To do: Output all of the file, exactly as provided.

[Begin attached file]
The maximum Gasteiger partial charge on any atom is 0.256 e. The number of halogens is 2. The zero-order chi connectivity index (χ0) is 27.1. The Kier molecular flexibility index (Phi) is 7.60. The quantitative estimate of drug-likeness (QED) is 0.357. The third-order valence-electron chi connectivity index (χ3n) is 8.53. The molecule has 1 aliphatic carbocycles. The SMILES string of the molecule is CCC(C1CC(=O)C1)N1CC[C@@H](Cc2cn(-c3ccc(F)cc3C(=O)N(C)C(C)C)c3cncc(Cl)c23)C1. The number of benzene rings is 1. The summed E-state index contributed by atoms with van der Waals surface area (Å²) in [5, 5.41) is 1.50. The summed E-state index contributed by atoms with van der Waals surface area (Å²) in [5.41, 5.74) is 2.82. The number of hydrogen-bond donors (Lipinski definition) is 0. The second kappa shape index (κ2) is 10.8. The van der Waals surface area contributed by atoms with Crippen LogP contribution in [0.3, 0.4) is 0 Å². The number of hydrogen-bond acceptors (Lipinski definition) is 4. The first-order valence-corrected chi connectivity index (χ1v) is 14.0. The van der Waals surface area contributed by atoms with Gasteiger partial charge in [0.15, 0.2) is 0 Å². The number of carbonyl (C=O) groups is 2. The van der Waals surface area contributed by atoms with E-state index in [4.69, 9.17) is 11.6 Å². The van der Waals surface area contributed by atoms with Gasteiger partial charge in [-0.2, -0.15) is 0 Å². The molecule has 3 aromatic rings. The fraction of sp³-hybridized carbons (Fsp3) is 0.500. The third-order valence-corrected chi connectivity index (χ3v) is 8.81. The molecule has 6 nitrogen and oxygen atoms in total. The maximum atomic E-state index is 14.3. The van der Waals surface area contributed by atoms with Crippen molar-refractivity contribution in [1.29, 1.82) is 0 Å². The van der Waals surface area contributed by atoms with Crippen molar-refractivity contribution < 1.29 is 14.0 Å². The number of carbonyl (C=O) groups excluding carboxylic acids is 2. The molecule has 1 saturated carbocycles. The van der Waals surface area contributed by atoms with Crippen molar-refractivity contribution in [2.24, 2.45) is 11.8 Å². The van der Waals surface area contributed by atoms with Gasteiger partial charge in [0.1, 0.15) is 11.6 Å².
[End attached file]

The maximum Gasteiger partial charge on any atom is 0.256 e. The number of halogens is 2. The zero-order chi connectivity index (χ0) is 27.1. The Kier molecular flexibility index (Phi) is 7.60. The quantitative estimate of drug-likeness (QED) is 0.357. The third-order valence-electron chi connectivity index (χ3n) is 8.53. The molecule has 1 aliphatic carbocycles. The SMILES string of the molecule is CCC(C1CC(=O)C1)N1CC[C@@H](Cc2cn(-c3ccc(F)cc3C(=O)N(C)C(C)C)c3cncc(Cl)c23)C1. The number of benzene rings is 1. The summed E-state index contributed by atoms with van der Waals surface area (Å²) in [5, 5.41) is 1.50. The summed E-state index contributed by atoms with van der Waals surface area (Å²) in [5.41, 5.74) is 2.82. The number of hydrogen-bond donors (Lipinski definition) is 0. The second kappa shape index (κ2) is 10.8. The van der Waals surface area contributed by atoms with Crippen LogP contribution in [0.3, 0.4) is 0 Å². The number of hydrogen-bond acceptors (Lipinski definition) is 4. The first-order valence-corrected chi connectivity index (χ1v) is 14.0. The van der Waals surface area contributed by atoms with Gasteiger partial charge in [0.15, 0.2) is 0 Å². The number of carbonyl (C=O) groups is 2. The van der Waals surface area contributed by atoms with E-state index in [4.69, 9.17) is 11.6 Å². The van der Waals surface area contributed by atoms with Gasteiger partial charge in [-0.2, -0.15) is 0 Å². The molecule has 3 aromatic rings. The fraction of sp³-hybridized carbons (Fsp3) is 0.500. The third-order valence-corrected chi connectivity index (χ3v) is 8.81. The molecule has 6 nitrogen and oxygen atoms in total. The maximum atomic E-state index is 14.3. The van der Waals surface area contributed by atoms with Crippen molar-refractivity contribution in [1.29, 1.82) is 0 Å². The van der Waals surface area contributed by atoms with Crippen molar-refractivity contribution < 1.29 is 14.0 Å². The number of carbonyl (C=O) groups excluding carboxylic acids is 2. The molecule has 1 saturated carbocycles. The van der Waals surface area contributed by atoms with Crippen molar-refractivity contribution in [2.24, 2.45) is 11.8 Å². The van der Waals surface area contributed by atoms with Gasteiger partial charge in [0.1, 0.15) is 11.6 Å².